The antitrust division of the U.S. Department of Justice The Senate Judiciary Committee will hold its first hearing on the proposed merger of the controversial ticket broker Ticketmaster with the giant national concert promoter Live Nation tomorrow, and the scheduled witnesses include Jerry Mickelson, co-founder of Chicago-based Jam Productions, one of the largest of America's few remaining indie promoters.
Though it is now in the minority among major U.S. cities, Chicago remains a deeply competitive market for live music, with Jam and Live Nation often vying for major arena shows, and Jam maintaining a firm grip here on smaller theater gigs. In 2005, Jam won a $90 million verdict against Live Nation in a highly publicized anti-trust suit after testimony that included executives at the larger company boasting that they'd love to "crush, kill and destroy" the regional promoter.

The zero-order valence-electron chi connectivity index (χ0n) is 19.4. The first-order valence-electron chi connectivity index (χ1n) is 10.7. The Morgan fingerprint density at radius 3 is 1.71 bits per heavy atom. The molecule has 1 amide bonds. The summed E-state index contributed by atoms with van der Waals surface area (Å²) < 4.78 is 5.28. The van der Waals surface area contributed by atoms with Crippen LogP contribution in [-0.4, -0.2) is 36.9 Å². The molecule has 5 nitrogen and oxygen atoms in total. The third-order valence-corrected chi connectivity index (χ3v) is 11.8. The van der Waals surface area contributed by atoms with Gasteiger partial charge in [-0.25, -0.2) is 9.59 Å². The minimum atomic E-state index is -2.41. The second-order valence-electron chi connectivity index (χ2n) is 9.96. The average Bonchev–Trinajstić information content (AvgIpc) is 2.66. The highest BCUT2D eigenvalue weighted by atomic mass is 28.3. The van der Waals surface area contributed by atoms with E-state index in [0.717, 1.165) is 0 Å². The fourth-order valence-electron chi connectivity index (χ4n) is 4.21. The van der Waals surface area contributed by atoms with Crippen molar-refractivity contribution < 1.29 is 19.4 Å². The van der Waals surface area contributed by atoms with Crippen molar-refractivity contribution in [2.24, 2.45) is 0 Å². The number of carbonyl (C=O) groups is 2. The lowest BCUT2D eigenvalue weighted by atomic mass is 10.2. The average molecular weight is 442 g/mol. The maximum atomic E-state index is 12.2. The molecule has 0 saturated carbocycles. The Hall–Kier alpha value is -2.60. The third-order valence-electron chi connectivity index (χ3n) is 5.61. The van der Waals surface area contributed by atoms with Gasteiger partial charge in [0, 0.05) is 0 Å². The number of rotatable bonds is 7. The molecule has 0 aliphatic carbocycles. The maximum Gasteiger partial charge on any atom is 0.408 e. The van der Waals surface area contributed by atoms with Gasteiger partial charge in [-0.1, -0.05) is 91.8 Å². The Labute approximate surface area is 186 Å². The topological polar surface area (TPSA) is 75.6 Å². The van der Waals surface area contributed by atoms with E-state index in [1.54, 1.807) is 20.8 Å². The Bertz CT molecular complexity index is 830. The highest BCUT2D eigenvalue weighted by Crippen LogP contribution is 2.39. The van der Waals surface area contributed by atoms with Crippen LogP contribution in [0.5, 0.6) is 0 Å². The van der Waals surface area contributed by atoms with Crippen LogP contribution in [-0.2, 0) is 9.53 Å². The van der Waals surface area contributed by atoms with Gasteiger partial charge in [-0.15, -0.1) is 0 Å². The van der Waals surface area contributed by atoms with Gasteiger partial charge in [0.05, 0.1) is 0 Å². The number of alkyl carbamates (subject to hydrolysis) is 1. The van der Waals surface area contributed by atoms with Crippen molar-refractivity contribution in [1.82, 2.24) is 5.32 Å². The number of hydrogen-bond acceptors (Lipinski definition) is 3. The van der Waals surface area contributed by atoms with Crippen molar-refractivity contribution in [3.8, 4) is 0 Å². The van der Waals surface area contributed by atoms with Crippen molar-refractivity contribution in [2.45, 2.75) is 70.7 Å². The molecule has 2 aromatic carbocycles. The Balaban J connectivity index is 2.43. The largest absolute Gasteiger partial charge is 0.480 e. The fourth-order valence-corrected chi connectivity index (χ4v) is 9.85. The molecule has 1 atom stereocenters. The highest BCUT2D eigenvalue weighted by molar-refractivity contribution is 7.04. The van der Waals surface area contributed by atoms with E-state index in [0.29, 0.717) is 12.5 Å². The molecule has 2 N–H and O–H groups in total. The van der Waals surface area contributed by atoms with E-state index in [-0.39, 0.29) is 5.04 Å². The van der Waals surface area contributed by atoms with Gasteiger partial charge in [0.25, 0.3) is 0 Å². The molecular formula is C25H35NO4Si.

Also scheduled to testify in Washington, D.C. are Irving Azoff and Michael Rapino, the Ticketmaster and Live Nation executives set to become the reigning braintrust at the new Live Nation Entertainment, and David A. Balto, senior fellow at the Center for American Progress, a self-described "think tank dedicated to improving the lives of Americans through ideas and action, combining bold policy ideas to help shape the national debate to expose the hollowness of conservative governing philosophies."
Presumably, the Center for American Progress group stands in solidarity with Jam in opposing the merger, though Mickelson has so far declined to comment on the issue.
The subcommittee on antitrust, competition policy and consumer rights is chaired by Herb Kohl, D-Wis., and its members include Sen. Chuck Schumer, D-N.Y., who has called for an investigation into Ticketmaster's handling of ticket sales for the upcoming Bruce Springsteen tour, and Sen. Orrin Hatch, R-UT, an outspoken critic of music piracy who also dabbles in music-making himself as a singer.
Entitled "The Ticketmaster/Live Nation Merger: What Does it Mean for Consumers and the Future of the Concert Business?," the session begins at 2:30 p.m. Eastern and will be Webcast on the committee's site at http://judiciary.senate.gov/hearings/hearing.cfm?id=3674.